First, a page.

John Legere’s #tweetstorm on Apple SIM, in case you missed it


With the two new iPads Apple announced recently, Apple introduced its new SIM for cellular versions of the tablets. The idea being that you have the freedom and flexibility to choose which carrier and plan you want. Last week, we revealed that the iPad Air 2 and iPad mini 3 SIMs sold through T-Mobile won’t give you that freedom. The devices on sale through T-Mobile will only let you select T-Mo as the carrier.

Since then, other sites have added to the discussion, and confirmed our initial leak. But it’s not that simple. Each carrier has a different policy on Apple SIM, making that promised “freedom”, a little less liberating, and more confusing. John Legere took to Twitter in a “Tweetstorm” to clear the confusion, offering insight on how it works for each carrier.

If bought from Apple store

Firstly: Verizon hasn’t even signed up to be part of the program. So, if you buy a cellular iPad from Apple, you won’t be able to choose Verizon as a service provider using the installed Apple SIM.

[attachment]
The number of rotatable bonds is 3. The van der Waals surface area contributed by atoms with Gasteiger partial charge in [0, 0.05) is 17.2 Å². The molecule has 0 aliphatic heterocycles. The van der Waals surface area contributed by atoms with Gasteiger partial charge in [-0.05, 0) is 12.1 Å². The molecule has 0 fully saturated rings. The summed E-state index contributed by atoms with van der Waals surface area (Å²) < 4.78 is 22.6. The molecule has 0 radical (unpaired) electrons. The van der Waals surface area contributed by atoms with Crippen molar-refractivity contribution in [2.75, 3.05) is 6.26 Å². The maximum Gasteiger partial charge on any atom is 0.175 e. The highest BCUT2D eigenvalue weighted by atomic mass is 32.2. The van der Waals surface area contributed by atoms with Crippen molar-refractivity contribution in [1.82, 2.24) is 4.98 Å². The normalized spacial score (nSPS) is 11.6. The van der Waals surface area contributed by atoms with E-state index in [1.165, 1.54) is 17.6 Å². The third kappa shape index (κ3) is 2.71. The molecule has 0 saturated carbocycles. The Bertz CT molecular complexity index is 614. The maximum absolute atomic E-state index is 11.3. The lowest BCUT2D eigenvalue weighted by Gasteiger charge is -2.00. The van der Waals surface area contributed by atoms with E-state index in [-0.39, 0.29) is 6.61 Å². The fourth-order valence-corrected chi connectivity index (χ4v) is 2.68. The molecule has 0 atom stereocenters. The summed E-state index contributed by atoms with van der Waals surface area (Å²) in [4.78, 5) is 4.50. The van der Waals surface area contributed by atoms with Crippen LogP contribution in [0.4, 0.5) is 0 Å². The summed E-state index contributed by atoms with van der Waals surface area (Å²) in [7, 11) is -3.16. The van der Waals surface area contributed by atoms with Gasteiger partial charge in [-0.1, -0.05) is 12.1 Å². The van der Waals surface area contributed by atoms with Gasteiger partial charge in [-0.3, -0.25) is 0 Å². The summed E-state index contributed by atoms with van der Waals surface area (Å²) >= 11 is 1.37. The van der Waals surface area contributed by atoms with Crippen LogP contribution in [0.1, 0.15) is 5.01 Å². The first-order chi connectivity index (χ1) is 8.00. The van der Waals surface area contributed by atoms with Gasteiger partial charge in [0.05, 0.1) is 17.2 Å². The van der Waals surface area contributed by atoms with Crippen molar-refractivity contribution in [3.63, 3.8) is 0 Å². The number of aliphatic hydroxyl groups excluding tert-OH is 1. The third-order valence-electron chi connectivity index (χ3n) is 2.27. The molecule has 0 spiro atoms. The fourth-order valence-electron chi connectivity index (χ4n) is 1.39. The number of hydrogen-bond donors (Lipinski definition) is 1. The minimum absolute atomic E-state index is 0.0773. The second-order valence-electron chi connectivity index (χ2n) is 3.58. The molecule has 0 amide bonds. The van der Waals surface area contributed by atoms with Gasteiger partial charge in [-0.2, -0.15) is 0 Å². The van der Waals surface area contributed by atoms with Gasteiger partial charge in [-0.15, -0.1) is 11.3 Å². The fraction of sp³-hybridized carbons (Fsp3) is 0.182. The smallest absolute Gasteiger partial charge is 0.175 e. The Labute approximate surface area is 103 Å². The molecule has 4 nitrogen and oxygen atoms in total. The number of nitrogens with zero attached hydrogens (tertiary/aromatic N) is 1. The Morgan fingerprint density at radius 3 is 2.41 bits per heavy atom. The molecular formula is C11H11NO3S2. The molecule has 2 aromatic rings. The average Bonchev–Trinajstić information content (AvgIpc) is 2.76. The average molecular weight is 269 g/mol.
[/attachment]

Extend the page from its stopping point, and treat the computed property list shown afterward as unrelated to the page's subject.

Second: iPads purchased from Apple will have the Apple SIM installed and you can choose from three carriers using the Apple SIM: AT&T, Sprint and T-Mobile.

Third: If you select AT&T, the SIM locks itself to Big Blue and won’t let you change back to one of the other two providers. So much for freedom, right?

Fourth: If you select T-Mobile or Sprint, you get the freedom to switch whenever you like. BUT, AT&T won’t be an option in this case either. So, you can only switch between Sprint and T-Mobile on that SIM card.

If bought from carrier store

iPads shipped to carriers are “kitted differently” according to Legere.